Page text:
Dorian displays no such pursuit of intellectual perfection as he is slowly corrupted and in turn corrupts others, luring them with him into the slums and opium dens of London. Wilde realized and depicted in the life of Dorian Gray, a need for a more controlled and deliberate approach to aestheticism, without which morality will inevitably be elusive.
As Arnold views his contemporary society, it is arranged hierarchically, dividing the aristocrats, the middle-class, and the working-class, all of which, Arnold laments, are inclined to live hedonistically, pursuing pleasure and only what is comfortable and easy.
Wilde conflates the images of the upper-class man and lower-class man in Dorian Gray, a gentleman slumming for strong entertainment in the poor parts of London town.
Dorian pursues Sibyl from first sights, intent on acquiring her before he ever attempts to truly know her. He warns Lord Henry to stay away from Dorian in fear that he would corrupt him.
Wilde himself admits, in a letter to the St. Throughout, Lord Henry appears unaware of the effect of his actions upon the young man; and so frivolously advises Dorian, that "the only way to get rid of a temptation is to yield to it.
Yet, most of the criticism was personal, attacking Wilde for being a hedonist with a distorted view of conventional morality of Victorian Britain. The world has cried out against us both, but it has always worshipped you He devotes himself to having as many experiences as possible, whether moral or immoral, elegant or sordid.
Rather, the proponents of this philosophy extended it to life itself. It can be poisoned or made perfect. Influences on others, if existent, are trivial at best. James had been seeking vengeance upon Dorian ever since Sibyl killed herself, but had no leads to pursue: In the novel, Lord Henry Wotton trumpets the aesthetic philosophy with an elegance and bravado that persuade Dorian to trust in the principles he espouses; the reader is often similarly captivated.
Eventually, as in the myth of Narcissus, such egotism has its consequences. Alan later kills himself over the deed. James Vane James Vane, her brother.
Art should be beautiful and pleasure its observer, but to imply further-reaching influence would be a mistake. Dorian blackmails Alan into destroying the body of the murdered Basil Hallward; Campbell later shoots himself dead.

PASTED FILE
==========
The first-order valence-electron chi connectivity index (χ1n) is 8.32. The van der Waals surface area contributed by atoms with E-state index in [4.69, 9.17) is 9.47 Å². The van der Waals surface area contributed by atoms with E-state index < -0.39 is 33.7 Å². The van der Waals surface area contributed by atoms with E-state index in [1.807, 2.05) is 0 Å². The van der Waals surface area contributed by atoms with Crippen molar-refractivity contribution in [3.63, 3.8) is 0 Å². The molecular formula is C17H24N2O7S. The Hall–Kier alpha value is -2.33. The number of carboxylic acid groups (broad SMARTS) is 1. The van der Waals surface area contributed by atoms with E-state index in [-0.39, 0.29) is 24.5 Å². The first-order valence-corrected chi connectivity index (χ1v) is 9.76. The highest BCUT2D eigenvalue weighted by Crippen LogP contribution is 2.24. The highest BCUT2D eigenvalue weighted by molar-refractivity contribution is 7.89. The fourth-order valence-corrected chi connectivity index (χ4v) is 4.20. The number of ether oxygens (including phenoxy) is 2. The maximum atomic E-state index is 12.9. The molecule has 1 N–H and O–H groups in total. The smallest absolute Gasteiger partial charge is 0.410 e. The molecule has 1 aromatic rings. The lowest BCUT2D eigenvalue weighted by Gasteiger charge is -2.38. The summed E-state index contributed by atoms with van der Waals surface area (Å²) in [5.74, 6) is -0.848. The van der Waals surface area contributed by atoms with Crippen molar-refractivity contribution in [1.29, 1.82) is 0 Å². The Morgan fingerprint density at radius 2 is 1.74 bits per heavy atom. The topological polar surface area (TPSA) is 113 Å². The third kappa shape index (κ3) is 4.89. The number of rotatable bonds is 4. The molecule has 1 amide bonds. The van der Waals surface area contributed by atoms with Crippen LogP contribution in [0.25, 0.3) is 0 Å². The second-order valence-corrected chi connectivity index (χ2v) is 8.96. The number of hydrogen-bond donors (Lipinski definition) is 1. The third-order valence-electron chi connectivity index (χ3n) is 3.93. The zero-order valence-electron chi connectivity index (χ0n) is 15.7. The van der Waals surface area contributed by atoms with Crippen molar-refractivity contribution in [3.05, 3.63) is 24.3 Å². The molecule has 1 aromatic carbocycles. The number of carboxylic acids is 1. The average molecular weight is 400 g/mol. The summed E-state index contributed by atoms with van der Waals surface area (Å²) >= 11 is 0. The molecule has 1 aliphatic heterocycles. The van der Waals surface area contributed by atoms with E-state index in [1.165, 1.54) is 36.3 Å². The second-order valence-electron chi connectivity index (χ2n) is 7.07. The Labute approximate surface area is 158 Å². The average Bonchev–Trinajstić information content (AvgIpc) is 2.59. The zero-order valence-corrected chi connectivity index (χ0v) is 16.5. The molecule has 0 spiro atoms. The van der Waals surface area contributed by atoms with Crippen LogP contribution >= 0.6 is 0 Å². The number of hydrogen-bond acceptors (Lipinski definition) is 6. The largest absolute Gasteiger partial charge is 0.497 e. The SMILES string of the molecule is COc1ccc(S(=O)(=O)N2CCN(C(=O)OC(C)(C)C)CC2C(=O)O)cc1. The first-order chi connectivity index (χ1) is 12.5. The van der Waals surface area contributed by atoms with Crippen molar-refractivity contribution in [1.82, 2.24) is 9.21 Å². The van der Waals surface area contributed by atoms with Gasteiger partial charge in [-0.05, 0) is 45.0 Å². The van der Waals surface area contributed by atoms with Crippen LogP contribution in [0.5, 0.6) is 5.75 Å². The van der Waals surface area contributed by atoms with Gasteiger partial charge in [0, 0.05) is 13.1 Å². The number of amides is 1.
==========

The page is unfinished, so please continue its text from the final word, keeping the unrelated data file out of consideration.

I should fancy that crime was to them what art is to us, simply a method of procuring extraordinary sensations"—implying that Dorian is two men, a refined aesthete and a coarse criminal.
A 19th century London opium den based on fictional accounts of the day. His beauty had been to him but a mask, his youth but a mockery. Dorian then calmly blackmails an old friend, the scientist Alan Campbell, into using his knowledge of chemistry to destroy the body of Basil Hallward.
Opponents of a purely aesthetic lifestyle will certainly cite what they consider an inevitability: His crimes include murder. And the moral is this: The Picture of Dorian Gray. To the aristocrat Harry, the observant artist Basil says, "You never say a moral thing, and you never do a wrong thing.
The enamoured Sibyl calls him "Prince Charming", and swoons with the happiness of being loved, but her protective brother, James, warns that if "Prince Charming" harms her, he will murder him.
This suggests that emotion and romance can be tainted and destroyed in the process of valuing lust over love. There is an argument, then, made by Wilde for a new aestheticism, approached with more constraint than Dorian employs. It then appears that Dorian uses sin to maintain his youth, his physical form unaffected.
Rather than an advocate for pure aestheticism, then, Dorian Gray is a cautionary tale in which Wilde illustrates the dangers of the aesthetic philosophy when not practiced with prudence. Dorian reveals his epiphany to Lord Henry: Perhaps, as Harry says, a really grande passion is the privilege of those who have nothing to do, and that is the use of the idle classes in a country.
Dorian wonders if his new-found goodness has reverted the corruption in the picture, but when he looks he sees only an even uglier image of himself. I must ask him about it.
You are the type of what the age is searching for, and what it is afraid it has found. To escape the guilt of his crime, Dorian goes to an opium denwhere James Vane is unknowingly present.Everything you ever wanted to know about Dorian Gray in The Picture of Dorian Gray, The Picture of Dorian Gray by Oscar Wilde.
Home / Literature / The Picture of Dorian Gray / Character Quotes / Dorian Gray. BACK; NEXT ; Character Analysis. The Picture of Dorian Gray. The picture of Dorian Gray, “the most magical of mirrors,” shows Dorian the physical burdens of age and sin from which he has been spared.
For a time, Dorian sets his conscience aside and lives his life according to a single goal: achieving pleasure. Dorian Gray Character Timeline in The Picture of Dorian Gray The timeline below shows where the character Dorian Gray appears in The Picture of Dorian Gray.
The colored dots and icons indicate which themes are associated with that appearance. A list of all the characters in The Picture of Dorian Gray. The The Picture of Dorian Gray characters covered include: Dorian Gray, Lord Henry Wotton, Basil Hallward, Sibyl Vane, James Vane, Mrs.
Vane, Alan Campbell, Lady Agatha, Lord Fermor, Duchess of Monmouth, Victoria Wotton, Victor, Mrs.
Leaf. In The Picture of Dorian Gray, does Dorian Gray attempt to reform his dissolute life? In the novel The Picture of Dorian Gray, by Oscar Wilde, the character of Dorian Gray is a tragic antihero.
The Picture of Dorian Gray by Oscar Wilde. Home / Literature / The Picture of Dorian Gray / The Picture of Dorian Gray Analysis Literary Devices in The Picture of Dorian Gray. Symbolism, Imagery, Allegory we also dip into the minds of other characters here and there, from Lord Henry to Mrs.